Outdoors With Craig Robbins
This year the DEC has gone out of its way to stock the local trout waters with fingerlings and brood stock. With the temperatures recently ranging from the 40s a week ago to this past week barely getting above freezing, and also high water in local streams, it’s been a challenging stocking season for Randolph Hatchery staff.
With the help of local sportsmen and students, as much stocking as possible will be completed in time for opening day on April 1.
A true sign that spring will be reaching Western New York soon is the report I received from the folks at the Randolph Hatchery as they go over the upcoming stocking season.
With a five-trout limit and no size limit – you can’t, however have more then two fish over 12 inches – trout fishing is a long-standing tradition for anglers, young and old. According to the list of stocking numbers, it looks like this year most of the fisheries and streams will be receiving about the same number of trout as in the past, but several are receiving fewer fish than past years.
For Chautauqua County anglers, Goose Creek will be stocked with 1,970 first-year browns and 2-year-old browns. Clay Pond in Falconer will receive 300 year-old browns and 100 2-year olds.
Guernsey Run will be getting 180 year-old browns, with North Branch of Sawmill Run receiving 130 year-old browns.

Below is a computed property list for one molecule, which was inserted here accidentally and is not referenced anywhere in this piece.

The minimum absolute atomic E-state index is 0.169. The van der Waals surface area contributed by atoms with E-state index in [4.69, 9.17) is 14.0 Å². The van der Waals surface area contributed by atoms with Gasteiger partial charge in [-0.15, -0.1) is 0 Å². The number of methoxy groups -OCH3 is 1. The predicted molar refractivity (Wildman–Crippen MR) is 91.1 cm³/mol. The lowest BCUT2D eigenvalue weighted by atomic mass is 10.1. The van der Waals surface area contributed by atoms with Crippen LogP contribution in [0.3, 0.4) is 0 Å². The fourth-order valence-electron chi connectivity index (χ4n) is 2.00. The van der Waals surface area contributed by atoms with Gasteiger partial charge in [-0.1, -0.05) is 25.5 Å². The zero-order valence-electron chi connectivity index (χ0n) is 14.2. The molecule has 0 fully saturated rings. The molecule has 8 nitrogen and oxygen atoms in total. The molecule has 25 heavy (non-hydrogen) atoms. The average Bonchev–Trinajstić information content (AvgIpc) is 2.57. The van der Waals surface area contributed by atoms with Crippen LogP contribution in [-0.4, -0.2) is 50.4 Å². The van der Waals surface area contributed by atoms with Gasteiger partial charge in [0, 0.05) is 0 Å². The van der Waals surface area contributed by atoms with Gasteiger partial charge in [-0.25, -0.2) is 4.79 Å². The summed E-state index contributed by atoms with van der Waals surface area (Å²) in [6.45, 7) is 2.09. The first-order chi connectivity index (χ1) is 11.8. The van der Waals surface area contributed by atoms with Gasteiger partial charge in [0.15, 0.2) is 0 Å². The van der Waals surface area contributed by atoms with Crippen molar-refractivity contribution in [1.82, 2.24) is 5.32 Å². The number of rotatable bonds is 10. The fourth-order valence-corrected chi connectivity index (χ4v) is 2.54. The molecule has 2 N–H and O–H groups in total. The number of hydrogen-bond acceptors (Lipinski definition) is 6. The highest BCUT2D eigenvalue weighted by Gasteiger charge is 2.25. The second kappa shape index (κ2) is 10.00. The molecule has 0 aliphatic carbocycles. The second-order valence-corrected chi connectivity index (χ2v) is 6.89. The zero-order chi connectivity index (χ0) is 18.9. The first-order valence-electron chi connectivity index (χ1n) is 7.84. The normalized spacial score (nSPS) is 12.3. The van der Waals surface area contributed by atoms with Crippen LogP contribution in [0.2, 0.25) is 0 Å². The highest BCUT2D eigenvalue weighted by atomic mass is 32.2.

Cassadaga Creek will get 250 first-year and 200 2-year-old browns.
Mill Creek is getting 1,030 first-year brookies and 100 2-year-old browns sometime in April.
In Cattaraugus County, Case Lake, Harwood Lake and New Albion Lake will be stocked with fingerling browns. Harwood and Case Lake also will be getting a good number of 2-year-olds. Paisley Park Pond will get 50 year-old browns.
Brown fingerlings have also been stocked in Beaver Meadow. Connoisaruley Creek is getting 400 year-old browns and Great Valley Creek is also receiving 400 year-old browns and Beaver Meadow Creek is getting 350 year-old browns. A large number of fingerlings and 2-year-old brood stock have been put in Ischua Creek.
Science Lake is receiving 220 year-old browns, Quaker Run is getting 1,560 year-old browns, Red House Brook is getting 1,050 year-old browns and Bay State Brook at Red House will be seeing 480 year-old browns.
A little closer to home, Little Conewango Creek will receive 1,550 year-old browns, North Branch of Sawmill Run will get 130 browns and Bone Run Creek will receive 300 browns
March has been tougher than normal on the stocking crew. Some of the above-mentioned bodies of water or streams will not get their fish until they are ice free, but they will get them as soon as possible.
Remember, the majority of trout we will be catching early in the season have been pond raised. Having spent hours at the Randolph Hatchery viewing trout being fed, I have noticed that as soon as the pellets hit the water surface, all heck breaks loose. It almost reminds me of late-summer night top water smallmouth action.
The frozen corn hitting the water triggers a Pavlov’s Dog-type response for the trout. They know it’s feeding time and they come to the surface to take part in the day’s meal.
As always, check with your New York State Fishing Regulations Guide before you head to the water. Some streams and lakes may have special rules.